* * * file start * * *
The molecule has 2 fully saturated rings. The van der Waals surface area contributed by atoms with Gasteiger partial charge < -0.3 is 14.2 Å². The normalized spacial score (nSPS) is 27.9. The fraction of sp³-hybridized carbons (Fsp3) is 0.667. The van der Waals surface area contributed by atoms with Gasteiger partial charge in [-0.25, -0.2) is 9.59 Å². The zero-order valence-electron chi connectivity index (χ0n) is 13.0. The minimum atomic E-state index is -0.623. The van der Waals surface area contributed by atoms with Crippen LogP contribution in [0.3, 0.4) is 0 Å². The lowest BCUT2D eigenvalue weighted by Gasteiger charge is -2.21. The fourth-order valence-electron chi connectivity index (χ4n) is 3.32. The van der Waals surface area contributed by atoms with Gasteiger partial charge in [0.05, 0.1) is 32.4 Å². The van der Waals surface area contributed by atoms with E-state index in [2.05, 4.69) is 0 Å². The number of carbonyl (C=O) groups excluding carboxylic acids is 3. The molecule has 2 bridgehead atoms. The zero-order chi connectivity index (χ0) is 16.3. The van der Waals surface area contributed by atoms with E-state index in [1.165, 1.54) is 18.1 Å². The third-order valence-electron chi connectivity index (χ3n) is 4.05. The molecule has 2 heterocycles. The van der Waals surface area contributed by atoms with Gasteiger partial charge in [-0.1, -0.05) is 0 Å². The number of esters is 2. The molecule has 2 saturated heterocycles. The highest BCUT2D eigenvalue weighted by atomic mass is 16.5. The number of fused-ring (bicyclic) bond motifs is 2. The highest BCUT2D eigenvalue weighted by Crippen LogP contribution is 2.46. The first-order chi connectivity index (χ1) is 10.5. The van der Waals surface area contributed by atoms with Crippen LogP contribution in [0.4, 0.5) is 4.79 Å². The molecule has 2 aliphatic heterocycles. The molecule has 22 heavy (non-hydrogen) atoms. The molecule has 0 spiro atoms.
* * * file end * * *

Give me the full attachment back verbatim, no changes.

The molecule has 2 fully saturated rings. The van der Waals surface area contributed by atoms with Gasteiger partial charge < -0.3 is 14.2 Å². The normalized spacial score (nSPS) is 27.9. The fraction of sp³-hybridized carbons (Fsp3) is 0.667. The van der Waals surface area contributed by atoms with Gasteiger partial charge in [-0.25, -0.2) is 9.59 Å². The zero-order valence-electron chi connectivity index (χ0n) is 13.0. The minimum atomic E-state index is -0.623. The van der Waals surface area contributed by atoms with Crippen LogP contribution in [0.3, 0.4) is 0 Å². The lowest BCUT2D eigenvalue weighted by Gasteiger charge is -2.21. The fourth-order valence-electron chi connectivity index (χ4n) is 3.32. The van der Waals surface area contributed by atoms with Gasteiger partial charge in [0.05, 0.1) is 32.4 Å². The van der Waals surface area contributed by atoms with E-state index in [2.05, 4.69) is 0 Å². The number of carbonyl (C=O) groups excluding carboxylic acids is 3. The molecule has 2 bridgehead atoms. The zero-order chi connectivity index (χ0) is 16.3. The van der Waals surface area contributed by atoms with E-state index in [1.165, 1.54) is 18.1 Å². The third-order valence-electron chi connectivity index (χ3n) is 4.05. The molecule has 2 heterocycles. The van der Waals surface area contributed by atoms with Gasteiger partial charge in [-0.1, -0.05) is 0 Å². The number of esters is 2. The molecule has 2 saturated heterocycles. The highest BCUT2D eigenvalue weighted by atomic mass is 16.5. The number of fused-ring (bicyclic) bond motifs is 2. The highest BCUT2D eigenvalue weighted by Crippen LogP contribution is 2.46. The first-order chi connectivity index (χ1) is 10.5. The van der Waals surface area contributed by atoms with Crippen LogP contribution in [0.4, 0.5) is 4.79 Å². The molecule has 2 aliphatic heterocycles. The molecule has 22 heavy (non-hydrogen) atoms. The molecule has 0 spiro atoms.